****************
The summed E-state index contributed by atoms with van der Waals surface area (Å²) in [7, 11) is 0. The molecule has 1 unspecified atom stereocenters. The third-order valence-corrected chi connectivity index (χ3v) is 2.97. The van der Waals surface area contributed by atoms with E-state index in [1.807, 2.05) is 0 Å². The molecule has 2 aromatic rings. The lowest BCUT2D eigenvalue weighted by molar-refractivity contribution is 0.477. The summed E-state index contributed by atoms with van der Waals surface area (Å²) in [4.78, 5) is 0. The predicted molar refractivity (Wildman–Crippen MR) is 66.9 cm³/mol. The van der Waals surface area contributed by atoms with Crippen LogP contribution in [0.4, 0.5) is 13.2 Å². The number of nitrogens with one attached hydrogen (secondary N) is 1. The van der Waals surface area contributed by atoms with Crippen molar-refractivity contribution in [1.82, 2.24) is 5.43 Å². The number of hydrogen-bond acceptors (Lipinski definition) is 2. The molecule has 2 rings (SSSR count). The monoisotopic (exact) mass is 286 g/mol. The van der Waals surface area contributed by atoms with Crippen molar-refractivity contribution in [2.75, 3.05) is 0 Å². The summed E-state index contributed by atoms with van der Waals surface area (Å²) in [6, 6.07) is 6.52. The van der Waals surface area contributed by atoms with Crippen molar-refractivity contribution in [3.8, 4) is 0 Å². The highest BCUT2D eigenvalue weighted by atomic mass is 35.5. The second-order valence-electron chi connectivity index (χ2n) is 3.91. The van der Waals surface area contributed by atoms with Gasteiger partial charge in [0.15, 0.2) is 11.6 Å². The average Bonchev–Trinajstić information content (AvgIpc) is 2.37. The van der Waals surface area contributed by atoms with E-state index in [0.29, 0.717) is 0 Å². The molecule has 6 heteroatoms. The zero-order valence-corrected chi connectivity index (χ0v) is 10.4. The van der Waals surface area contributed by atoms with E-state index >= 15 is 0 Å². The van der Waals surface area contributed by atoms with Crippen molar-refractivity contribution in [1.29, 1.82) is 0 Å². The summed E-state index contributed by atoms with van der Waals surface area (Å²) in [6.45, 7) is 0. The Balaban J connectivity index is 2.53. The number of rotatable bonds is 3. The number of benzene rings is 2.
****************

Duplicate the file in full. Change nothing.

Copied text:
The summed E-state index contributed by atoms with van der Waals surface area (Å²) in [7, 11) is 0. The molecule has 1 unspecified atom stereocenters. The third-order valence-corrected chi connectivity index (χ3v) is 2.97. The van der Waals surface area contributed by atoms with E-state index in [1.807, 2.05) is 0 Å². The molecule has 2 aromatic rings. The lowest BCUT2D eigenvalue weighted by molar-refractivity contribution is 0.477. The summed E-state index contributed by atoms with van der Waals surface area (Å²) in [4.78, 5) is 0. The predicted molar refractivity (Wildman–Crippen MR) is 66.9 cm³/mol. The van der Waals surface area contributed by atoms with Crippen LogP contribution in [0.4, 0.5) is 13.2 Å². The number of nitrogens with one attached hydrogen (secondary N) is 1. The van der Waals surface area contributed by atoms with Crippen molar-refractivity contribution in [1.82, 2.24) is 5.43 Å². The number of hydrogen-bond acceptors (Lipinski definition) is 2. The molecule has 2 rings (SSSR count). The monoisotopic (exact) mass is 286 g/mol. The van der Waals surface area contributed by atoms with Crippen molar-refractivity contribution in [2.75, 3.05) is 0 Å². The summed E-state index contributed by atoms with van der Waals surface area (Å²) in [6, 6.07) is 6.52. The van der Waals surface area contributed by atoms with Crippen molar-refractivity contribution in [3.8, 4) is 0 Å². The highest BCUT2D eigenvalue weighted by atomic mass is 35.5. The second-order valence-electron chi connectivity index (χ2n) is 3.91. The van der Waals surface area contributed by atoms with Gasteiger partial charge in [0.15, 0.2) is 11.6 Å². The average Bonchev–Trinajstić information content (AvgIpc) is 2.37. The van der Waals surface area contributed by atoms with E-state index in [0.29, 0.717) is 0 Å². The molecule has 6 heteroatoms. The zero-order valence-corrected chi connectivity index (χ0v) is 10.4. The van der Waals surface area contributed by atoms with E-state index >= 15 is 0 Å². The van der Waals surface area contributed by atoms with Crippen molar-refractivity contribution in [1.29, 1.82) is 0 Å². The summed E-state index contributed by atoms with van der Waals surface area (Å²) in [6.45, 7) is 0. The Balaban J connectivity index is 2.53. The number of rotatable bonds is 3. The number of benzene rings is 2.